Mayor has new plan to thwart drug store

By Joshua Benton
Blade Staff Writer

Page 21

Mayor Carty Finkbeiner has not given up the fight to stop a proposed Rite Aid store in South Toledo.

Just a day after council overrode his vetoes trying to stop the project – which would tear down several old buildings at Broadway and South Avenue to make way for an 11,000-square-foot pharmacy – the mayor has another idea.

Yesterday, he announced he would ask the council to impose a 60-day moratorium on the issuance of any demolition permits in a community development cor poration’s area.

CDCs cover about half of Toledo’s area.

“It is shortsighted to tear down buildings for these box-like structures,” Mr. Finkbeiner said.

The mayor said the move was in response to the Toledo-Lucas County plan commission’s decision last week to approve the demolition of several homes and busi nesses at Woodville Road and East Broadway to make way for a Walgreens drug store.

Mr. Finkbeiner said the plan commission’s decision left him “totally shocked.”

He said the national drug store chains are involved in a building war but predicted that “in four years, there will be a lot of empty buildings” when the market contracts.

The mayor said the plan commission is working on guidelines for commercial demolitions in the city, and that the council should wait until those guidelines are set to make more decisions on demolitions.

In the Rite Aid case, the council voted Nov. 24 to approve the drug store’s construction, 10-2. The mayor vetoed the ordinance Friday because he said it did not do enough to protect the neighborhood surrounding the prospective drug store. The council overrode the veto Tuesday, with Councilman Gene Zmuda joining colleagues Rob Ludeman and Edna Brown in supporting the mayor.

To enact a moratorium, the mayor would need to get seven votes on the council, if all members are present. And the mayor said he has asked the city’s law department to “examine all possible legal maneuvers” to stop or delay the drug store’s construction.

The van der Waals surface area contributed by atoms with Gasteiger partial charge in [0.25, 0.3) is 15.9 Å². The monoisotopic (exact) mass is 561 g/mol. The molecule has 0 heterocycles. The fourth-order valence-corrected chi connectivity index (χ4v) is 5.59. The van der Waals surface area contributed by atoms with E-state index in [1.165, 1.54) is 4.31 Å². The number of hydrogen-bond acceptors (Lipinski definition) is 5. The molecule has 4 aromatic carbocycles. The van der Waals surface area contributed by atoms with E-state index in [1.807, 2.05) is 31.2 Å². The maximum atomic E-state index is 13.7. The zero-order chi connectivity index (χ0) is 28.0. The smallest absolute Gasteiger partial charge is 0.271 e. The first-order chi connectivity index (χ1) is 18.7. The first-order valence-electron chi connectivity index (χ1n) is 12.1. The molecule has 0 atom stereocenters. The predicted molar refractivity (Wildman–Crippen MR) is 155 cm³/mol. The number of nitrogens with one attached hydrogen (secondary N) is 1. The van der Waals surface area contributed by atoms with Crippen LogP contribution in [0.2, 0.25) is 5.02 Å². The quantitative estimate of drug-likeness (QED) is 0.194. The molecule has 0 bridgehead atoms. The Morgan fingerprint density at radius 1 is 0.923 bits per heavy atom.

But several council members said they would not want to do anything to keep the Rite Aid issue alive any longer.

“This council has made a tough decision, and the citizens have spoken,” said Councilwoman Tina Wozniak Skeldon. “I want him to recognize council’s action.”

“The folks who are in these buildings [to be torn down] want to get out,” said Councilman Bob McCloskey, whose district includes the proposed Rite Aid site. “It’s a manhood issue for the mayor. He wants to show everybody that he’s boss.”

Even Mr. Ludeman, who supported the mayor in the two council votes, said Mr. Finkbeiner should put the matter to rest.

“If you’re opposed to something and fight a good fight, pat yourself on the back and get on with your life,” he said. “It’s past.”

Mr. Finkbeiner said he would ask the council to make the move at its Dec. 22 meeting. He said he got the moratorium idea from the Columbus city council, which is trying to take similar action because of two drug store chains seeking to tear down old buildings to make room for new stores. Columbus Mayor Greg Lashutka opposes the moratorium.